Australian Open 2017: Johanna Konta showing mental strength in bid for major title

By Russell FullerBBC tennis correspondent
Williams match a great opportunity - Konta
Australian Open 2017
Venue: Melbourne Park, Melbourne Dates: 16-29 Jan
Coverage: Daily live commentary on BBC Radio 5 live; live text on selected matches on the BBC Sport website; TV highlights on BBC Two and online.

As a hugely successful former coach to Grand Slam winners Kim Clijsters and Victoria Azarenka, Wim Fissette was not short of job offers for the 2017 season.

But after British number one Johanna Konta made her interest clear, the softly spoken 36-year-old Belgian spotted a wonderful opportunity.

"From the outside, she looked like a very ambitious, hard-working player with a very strong body," Fissette recalled on the eve of Konta's Australian Open quarter-final against Serena Williams (02:00 GMT, Wednesday).

'No weaknesses - but she can be better in every aspect'

Fisette and Konta started working together a couple of weeks after her rewarding partnership with Esteban Carril reached the end of the road. The two had been unable to agree financial terms for the new year, but after a promising week with Fissette at the Mouratoglou Academy in Nice, Konta had a plan in place for the next stage of her career.

The omens are extremely encouraging. After losing in the semi-finals in Shenzhen in the first week of the year, Konta beat Agnieszka Radwanska for the first time in her career to win the prestigious WTA title in Sydney. She won 10 sets in a row in the process, and has now extended her unbroken run to 18 after four comprehensive victories in Melbourne.

"The more I know about her, the more I like her as a player," Fissette told BBC Sport.

"She's physically very strong, she's got a big serve - for sure top three in women's tennis - and she's got big groundstrokes. I think there's not a weakness in her game, but I do believe she can be better in every aspect."

Johanna Konta
Konta goes into the quarter-finals on a nine-match winning run

What is so impressive is that 2016 should be such a hard act to follow. Konta won her first WTA title in Stanford, and finished as the runner-up in Beijing (one of the four most important tournaments on the women's tour) having started the year with that semi-final appearance at the Australian Open.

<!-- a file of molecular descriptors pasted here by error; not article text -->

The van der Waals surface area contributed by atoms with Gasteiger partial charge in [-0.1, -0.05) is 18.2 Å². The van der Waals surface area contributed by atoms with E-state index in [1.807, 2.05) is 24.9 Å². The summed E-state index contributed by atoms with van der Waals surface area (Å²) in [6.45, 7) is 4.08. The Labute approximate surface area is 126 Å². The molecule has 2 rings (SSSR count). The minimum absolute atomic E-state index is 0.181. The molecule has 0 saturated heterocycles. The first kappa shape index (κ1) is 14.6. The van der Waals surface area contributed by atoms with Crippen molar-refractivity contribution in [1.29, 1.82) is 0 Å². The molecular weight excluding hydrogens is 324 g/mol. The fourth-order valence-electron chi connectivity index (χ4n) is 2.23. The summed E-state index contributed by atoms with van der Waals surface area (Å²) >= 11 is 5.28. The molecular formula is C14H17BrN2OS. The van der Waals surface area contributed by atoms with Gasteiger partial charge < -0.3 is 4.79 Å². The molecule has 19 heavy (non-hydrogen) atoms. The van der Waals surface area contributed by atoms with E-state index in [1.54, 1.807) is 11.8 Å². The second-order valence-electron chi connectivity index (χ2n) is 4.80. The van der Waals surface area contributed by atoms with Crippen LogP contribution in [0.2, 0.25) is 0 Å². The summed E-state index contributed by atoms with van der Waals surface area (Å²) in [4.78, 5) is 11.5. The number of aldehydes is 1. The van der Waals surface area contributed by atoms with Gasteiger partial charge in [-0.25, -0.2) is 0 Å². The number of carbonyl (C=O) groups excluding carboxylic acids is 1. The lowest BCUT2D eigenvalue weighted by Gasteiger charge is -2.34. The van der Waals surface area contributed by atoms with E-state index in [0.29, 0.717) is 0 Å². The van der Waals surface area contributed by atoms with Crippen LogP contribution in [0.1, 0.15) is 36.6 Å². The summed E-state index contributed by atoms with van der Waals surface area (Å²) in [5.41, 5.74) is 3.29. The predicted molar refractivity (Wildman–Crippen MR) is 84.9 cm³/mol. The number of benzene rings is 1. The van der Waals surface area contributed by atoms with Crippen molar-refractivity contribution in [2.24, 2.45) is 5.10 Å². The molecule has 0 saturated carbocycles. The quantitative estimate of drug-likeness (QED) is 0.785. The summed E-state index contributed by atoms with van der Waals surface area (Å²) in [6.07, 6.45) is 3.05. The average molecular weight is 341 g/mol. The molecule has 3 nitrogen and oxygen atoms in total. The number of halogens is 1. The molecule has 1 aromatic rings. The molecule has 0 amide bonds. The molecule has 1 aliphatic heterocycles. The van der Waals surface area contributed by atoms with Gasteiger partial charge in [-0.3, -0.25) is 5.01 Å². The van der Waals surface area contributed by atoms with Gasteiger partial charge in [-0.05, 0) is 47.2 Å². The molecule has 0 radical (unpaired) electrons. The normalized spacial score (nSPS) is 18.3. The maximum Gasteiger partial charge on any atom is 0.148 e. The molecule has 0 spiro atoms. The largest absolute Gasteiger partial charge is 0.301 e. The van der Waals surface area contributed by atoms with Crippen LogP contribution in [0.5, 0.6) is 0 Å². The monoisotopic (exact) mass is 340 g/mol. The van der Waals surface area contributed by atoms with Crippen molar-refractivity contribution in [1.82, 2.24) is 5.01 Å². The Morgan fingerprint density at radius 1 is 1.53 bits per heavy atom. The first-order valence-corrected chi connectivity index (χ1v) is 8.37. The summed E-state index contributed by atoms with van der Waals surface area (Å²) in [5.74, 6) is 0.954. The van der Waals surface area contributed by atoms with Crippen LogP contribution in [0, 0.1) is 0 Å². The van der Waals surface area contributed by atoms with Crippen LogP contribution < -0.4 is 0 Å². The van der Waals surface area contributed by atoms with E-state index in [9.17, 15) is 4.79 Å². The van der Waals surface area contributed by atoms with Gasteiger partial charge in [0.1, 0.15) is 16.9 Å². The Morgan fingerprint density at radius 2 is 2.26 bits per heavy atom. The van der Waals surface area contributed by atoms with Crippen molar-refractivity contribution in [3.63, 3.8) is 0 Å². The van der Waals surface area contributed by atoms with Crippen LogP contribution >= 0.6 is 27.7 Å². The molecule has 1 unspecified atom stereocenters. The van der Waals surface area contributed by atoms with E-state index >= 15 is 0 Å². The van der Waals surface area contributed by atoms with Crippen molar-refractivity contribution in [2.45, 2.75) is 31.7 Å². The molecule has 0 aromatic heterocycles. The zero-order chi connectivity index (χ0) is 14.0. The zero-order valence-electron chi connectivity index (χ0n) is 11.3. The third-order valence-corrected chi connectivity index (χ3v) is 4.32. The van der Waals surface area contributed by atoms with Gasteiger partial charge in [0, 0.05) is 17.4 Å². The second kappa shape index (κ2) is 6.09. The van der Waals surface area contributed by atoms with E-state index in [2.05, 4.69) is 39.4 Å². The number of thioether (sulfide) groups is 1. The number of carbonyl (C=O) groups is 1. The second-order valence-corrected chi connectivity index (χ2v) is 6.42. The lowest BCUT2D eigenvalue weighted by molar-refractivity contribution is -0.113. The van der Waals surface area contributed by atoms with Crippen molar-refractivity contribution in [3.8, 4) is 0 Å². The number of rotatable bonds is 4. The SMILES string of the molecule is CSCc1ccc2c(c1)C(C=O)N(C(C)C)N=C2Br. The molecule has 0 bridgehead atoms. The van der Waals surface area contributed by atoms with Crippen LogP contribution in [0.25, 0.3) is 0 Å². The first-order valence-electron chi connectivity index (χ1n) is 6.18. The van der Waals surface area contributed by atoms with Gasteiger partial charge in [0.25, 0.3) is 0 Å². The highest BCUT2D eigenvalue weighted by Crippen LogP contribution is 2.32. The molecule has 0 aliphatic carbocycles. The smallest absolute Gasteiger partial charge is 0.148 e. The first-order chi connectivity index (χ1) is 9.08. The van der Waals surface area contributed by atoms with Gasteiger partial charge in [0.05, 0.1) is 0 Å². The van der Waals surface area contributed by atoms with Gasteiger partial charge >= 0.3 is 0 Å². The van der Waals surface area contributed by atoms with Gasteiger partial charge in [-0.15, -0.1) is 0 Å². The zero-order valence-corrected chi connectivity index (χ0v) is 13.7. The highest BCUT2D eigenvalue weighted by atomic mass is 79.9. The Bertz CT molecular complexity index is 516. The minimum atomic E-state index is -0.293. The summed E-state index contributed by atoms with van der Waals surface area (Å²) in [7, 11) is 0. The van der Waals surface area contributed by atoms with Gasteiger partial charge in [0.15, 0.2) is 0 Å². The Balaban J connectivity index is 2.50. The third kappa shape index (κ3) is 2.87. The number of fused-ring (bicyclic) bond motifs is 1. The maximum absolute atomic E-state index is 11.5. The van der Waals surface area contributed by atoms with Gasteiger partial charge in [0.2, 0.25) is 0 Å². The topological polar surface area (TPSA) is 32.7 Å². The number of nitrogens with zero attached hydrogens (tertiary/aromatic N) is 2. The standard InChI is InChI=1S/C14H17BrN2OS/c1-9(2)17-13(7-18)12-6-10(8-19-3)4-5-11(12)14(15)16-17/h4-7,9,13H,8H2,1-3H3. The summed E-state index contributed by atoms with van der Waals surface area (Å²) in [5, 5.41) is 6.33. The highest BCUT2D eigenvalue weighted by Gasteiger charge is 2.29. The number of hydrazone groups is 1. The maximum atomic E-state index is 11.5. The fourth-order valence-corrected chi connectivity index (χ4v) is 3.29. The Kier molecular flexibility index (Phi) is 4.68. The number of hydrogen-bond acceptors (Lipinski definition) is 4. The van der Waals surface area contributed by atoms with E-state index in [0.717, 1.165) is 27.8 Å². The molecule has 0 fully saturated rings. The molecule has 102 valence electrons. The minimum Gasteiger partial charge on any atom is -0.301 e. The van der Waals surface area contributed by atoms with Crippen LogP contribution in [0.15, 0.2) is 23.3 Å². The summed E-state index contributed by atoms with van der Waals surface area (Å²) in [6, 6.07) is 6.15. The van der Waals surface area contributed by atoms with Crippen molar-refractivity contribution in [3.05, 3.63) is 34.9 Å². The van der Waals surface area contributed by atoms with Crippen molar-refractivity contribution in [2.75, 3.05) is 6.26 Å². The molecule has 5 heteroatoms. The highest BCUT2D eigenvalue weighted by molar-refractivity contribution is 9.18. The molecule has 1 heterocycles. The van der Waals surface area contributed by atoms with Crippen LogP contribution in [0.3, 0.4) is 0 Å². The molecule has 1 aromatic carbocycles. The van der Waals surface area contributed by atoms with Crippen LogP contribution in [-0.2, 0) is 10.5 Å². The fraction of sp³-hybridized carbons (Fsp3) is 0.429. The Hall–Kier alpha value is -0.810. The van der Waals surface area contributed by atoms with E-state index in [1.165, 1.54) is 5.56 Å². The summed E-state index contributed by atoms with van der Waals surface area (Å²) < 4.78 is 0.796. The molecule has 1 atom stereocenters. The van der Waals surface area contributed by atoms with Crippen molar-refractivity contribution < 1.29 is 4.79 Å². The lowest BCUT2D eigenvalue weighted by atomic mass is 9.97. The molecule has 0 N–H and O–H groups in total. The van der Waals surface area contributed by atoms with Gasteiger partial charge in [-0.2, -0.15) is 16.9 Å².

Players often struggle to reproduce the form of a breakthrough season, but Konta is bucking the trend.

"We've seen this time and time again on both tours," says Courtney Nguyen, a senior writer for the WTA Tour.

"You get a big result, you have a breakout season, and the following season you end up suffering a bit of a sophomore slump.

"It can be very difficult playing with that pressure of knowing what can be expected of you. What's so refreshing with Jo is that's just not how she sees the world. She takes it all in her stride."

It is also remarkable how Konta appears to have dealt so well with the end of her partnership with Carril, as well as the untimely death of her mental coach. Juan Coto was a vital component of her team and it was his counsel which helped kick-start her rapid rise through the rankings.

Konta prefers not to reflect publicly on that difficult period, or how she has adjusted so successfully since, which is perhaps a strategy of which Coto would have approved.

Konta rankings

'There will be a day when she wins a Grand Slam'

The 25-year-old is now very much in demand with the international - as well as the British - media. She conducted six meaty television interviews - including with Australia's Channel 7 and the US-orientated Tennis Channel - after her fourth-round victory over Ekaterina Makarova.

She is increasingly confident in her conversations, happy to discuss changing her two-month-old nephew's nappy, and slowly but surely prepared to give a little more insight into her approach.

But will all this be enough to bring her victory over Serena Williams the first time they ever share a court together? Some opponents seem to have lost such a match in their mind before a ball is struck, but Konta is different and will genuinely, and quite rightly, believe she can win.

No other current player can quite compare to the 22-time Grand Slam champion, but Konta was not at all overawed by Serena's sister Venus in their three meetings. Two of them she won: in the opening round of last year's Australian Open, and then in the final in Stanford last July.

And Fissette's very first impressions of Konta are also worth recalling.

"The first time she played a player I was coaching - that was Victoria Azarenka in China - I was very impressed with the attitude she had," he says.

"She showed respect to the player but she was there to win the match. She came on the court with the belief that she could beat a top player like her and I still see that.

"I believe there will be a day when she will win a Grand Slam."

Konta Williams


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